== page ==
9 thoughts on “What would you consider advanced topics in Rails?”

  1. I’ve only got a couple years experience w Rails but something I’ve always wondered is the benefits of doing thing the “Rails way”. Like scaffolds for example? Do i get extra security, speed, or compatibility benefits using rails infrastructure as opposed to doing things my own custom way? What about overhead?

    Another one – How to speed up Rails? JIT, TruffleRuby, etc.

    I’ve also been messing around with popular frameworks and libraries. I got react working just fine but when I tried adding tailwind it created a dependency hell that was almost impossible to solve thanks to webpack. Maybe add a section on webpacker? It’s a huge bridge between rails and the rest of the web ecosystem and is not talked about enough. I for one didnt even understand the technology until I went and learned about it, its something rails does so effortlessly out of the box which is nice, but makes it a pain to debug when the time comes that something breaks.

    Also, is your course revolving around Rails 6 or Rails 7? I know rails 7 has some pretty huge changes (including the outright removal of webpacker). I elected not to use it for my new projects because it’s still immature.

    Just some ideas! Would love to see your course when it’s finished.

  2. These are some things that I deal with regularly after 15+ years of experience.

    – Deep understanding of background workers, how to scale them, intelligently retry them, and log errors
    – Web sockets and async operations at scale. Can your controller handle hundreds of simultaneous requests? If not, how to address that situation.
    – Working with multiple databases within one codebase
    – Managing your dependencies by keeping them up to date and understanding the api changes when changing versions. Also deciding if I really need that gem or can I replace it with a really simple class?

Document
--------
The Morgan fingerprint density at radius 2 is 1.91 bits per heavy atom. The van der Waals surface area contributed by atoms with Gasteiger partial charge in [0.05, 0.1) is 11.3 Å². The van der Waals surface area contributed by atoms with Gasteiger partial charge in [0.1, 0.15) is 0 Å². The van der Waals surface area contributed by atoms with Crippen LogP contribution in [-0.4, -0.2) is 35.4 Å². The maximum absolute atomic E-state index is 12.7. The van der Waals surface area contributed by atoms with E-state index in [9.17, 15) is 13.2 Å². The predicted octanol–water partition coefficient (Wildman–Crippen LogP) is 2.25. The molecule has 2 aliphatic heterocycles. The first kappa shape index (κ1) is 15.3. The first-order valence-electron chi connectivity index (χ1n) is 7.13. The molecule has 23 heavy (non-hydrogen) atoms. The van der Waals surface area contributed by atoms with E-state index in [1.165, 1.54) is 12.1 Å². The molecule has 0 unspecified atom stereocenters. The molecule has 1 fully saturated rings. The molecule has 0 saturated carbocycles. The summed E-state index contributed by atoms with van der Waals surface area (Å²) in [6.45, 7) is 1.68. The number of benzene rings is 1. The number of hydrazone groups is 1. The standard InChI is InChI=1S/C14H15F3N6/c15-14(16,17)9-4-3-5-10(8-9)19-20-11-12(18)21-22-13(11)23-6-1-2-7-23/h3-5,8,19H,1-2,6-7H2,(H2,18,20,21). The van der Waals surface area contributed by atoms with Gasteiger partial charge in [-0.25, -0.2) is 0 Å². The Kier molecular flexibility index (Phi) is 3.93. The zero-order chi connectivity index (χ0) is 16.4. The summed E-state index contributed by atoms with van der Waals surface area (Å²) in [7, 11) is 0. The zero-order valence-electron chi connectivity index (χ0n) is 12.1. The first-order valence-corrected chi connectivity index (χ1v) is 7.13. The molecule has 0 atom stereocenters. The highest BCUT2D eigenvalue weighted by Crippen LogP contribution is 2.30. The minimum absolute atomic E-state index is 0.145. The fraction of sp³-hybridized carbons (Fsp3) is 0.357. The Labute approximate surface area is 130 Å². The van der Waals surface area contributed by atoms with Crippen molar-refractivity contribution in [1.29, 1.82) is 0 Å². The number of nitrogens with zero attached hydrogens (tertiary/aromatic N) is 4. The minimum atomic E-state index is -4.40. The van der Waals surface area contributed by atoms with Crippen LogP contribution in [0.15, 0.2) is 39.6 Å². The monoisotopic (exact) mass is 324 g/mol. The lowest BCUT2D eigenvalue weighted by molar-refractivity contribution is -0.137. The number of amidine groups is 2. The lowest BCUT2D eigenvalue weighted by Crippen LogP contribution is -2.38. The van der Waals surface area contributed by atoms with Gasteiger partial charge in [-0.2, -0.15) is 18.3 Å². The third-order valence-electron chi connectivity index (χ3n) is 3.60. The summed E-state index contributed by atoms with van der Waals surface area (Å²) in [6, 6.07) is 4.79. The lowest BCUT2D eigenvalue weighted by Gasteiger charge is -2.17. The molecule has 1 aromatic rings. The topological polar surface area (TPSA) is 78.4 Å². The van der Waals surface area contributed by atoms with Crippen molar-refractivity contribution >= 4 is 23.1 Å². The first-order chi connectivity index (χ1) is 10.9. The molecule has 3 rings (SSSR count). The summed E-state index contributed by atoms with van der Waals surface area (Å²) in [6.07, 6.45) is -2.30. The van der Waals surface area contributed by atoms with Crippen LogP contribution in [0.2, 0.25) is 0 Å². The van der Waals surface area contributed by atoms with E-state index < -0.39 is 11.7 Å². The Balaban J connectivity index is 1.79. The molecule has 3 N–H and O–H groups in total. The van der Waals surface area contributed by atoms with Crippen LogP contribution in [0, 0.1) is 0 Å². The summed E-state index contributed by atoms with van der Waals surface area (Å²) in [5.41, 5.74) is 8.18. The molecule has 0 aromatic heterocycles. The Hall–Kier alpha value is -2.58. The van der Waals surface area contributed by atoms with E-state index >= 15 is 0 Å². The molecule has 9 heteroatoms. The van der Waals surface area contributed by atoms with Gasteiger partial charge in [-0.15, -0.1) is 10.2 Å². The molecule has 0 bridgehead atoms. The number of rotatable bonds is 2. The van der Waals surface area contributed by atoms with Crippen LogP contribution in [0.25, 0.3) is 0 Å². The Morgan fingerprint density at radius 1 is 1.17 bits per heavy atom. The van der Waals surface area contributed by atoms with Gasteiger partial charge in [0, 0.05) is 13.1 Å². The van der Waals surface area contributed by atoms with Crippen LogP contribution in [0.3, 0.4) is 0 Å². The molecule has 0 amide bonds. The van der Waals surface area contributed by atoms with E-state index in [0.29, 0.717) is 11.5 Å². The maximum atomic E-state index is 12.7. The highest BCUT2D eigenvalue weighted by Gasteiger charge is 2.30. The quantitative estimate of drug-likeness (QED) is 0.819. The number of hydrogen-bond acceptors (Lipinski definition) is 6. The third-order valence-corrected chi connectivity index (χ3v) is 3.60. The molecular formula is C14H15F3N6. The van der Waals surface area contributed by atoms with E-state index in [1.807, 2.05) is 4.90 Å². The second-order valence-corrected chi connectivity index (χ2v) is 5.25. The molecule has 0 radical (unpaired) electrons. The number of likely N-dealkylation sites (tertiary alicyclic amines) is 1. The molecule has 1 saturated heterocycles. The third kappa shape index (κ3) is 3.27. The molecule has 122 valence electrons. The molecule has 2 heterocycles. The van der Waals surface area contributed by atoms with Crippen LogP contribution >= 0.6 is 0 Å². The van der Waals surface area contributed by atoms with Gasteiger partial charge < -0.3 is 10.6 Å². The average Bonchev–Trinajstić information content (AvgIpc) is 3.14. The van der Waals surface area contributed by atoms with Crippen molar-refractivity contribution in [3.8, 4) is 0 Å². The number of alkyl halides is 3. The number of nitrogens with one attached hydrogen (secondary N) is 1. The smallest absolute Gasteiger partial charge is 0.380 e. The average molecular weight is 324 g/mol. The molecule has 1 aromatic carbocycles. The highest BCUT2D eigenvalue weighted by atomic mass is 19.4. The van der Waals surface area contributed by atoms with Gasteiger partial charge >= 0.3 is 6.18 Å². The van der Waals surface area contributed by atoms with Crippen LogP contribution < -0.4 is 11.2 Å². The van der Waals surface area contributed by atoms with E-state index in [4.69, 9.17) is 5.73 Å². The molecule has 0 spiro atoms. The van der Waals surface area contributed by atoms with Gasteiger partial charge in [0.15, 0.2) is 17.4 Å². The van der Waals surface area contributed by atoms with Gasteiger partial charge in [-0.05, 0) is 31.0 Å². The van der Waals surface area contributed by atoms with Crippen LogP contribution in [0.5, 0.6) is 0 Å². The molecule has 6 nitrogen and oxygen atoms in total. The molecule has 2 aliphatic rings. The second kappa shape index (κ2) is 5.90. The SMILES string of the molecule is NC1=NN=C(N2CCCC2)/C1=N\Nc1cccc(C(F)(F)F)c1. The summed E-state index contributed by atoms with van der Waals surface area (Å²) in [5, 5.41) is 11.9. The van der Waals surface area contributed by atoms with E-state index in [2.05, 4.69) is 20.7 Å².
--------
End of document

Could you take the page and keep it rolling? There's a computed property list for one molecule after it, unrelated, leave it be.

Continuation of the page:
– api authentication, rate limiting, and access control
    – Facilitating data transfer between multiple apps (micro services) that share one database
    – module prepending, which I have only seen 3-4 good implementations over the years and so many bad implementations. More broadly, deciding when to use or not to use ruby’s dynamic language features.

  3. * goodies in ActiveSupport (e.g. ActiveSupport::Duration)
    * Arel
    * following the “Law of Demeter” with Ruby’s delegate and ActiveRecord’s query merge

  4. – Rails engine and Rack applications
    – ActiveRecord for complex queries and their manipulation (when a query is triggered and when not)
    – how to quickly benchmark different query approaches. I find this very handy when tables billions records

  5. – Custom Rack configuration (maybe a bit much for a course)
    – Separation of logic dealing with database transactions
    – Modularity, namespacing
    – Testing best practices
    – Complex “Rails flavored” querying
    – Caching (Dalli, etc)

  6. IMO most of the actually advanced stuff doesn’t have that much to do with Rails itself, they’re just things you have to understand in order to build certain large-scale scale applications. The advanced stuff comes in once you’re starting to exit the help Rails provides for you. For example:

    * multi-tennancy
    * database sharding
    * advanced caching strategies (nesting doll, pre-caching, cache busting strategies, dedicated cache servers, etc)
    * metaprogramming
    * advanced performance techniques (loop unrolling, highly optimizing key code, dropping down into C, etc)
    * anything that you might realistically label as “high volume”
    * database scalability (indexing, ratios, hand-writing SQL for performance, reading stats tables to identify bottlenecks, etc)
    * authoring and hosting gems/engines to share business logic across codebases in a platform
    * decoupled but interconnected services/microserves or platform apps

    edited in some examples

  7. An important point – that has nothing to do with Rails – might involve teaching how to:

    * Cut down the scope which encompasses a further question: are we solving the right problem? Both involve questions of judgment, priorities, and weighing things up. Resources are not infinite.

    * Seeing where problems exist in the Rails eco-system, and fixing them via PRs. I suppose you’d learn a lot from these excercises.


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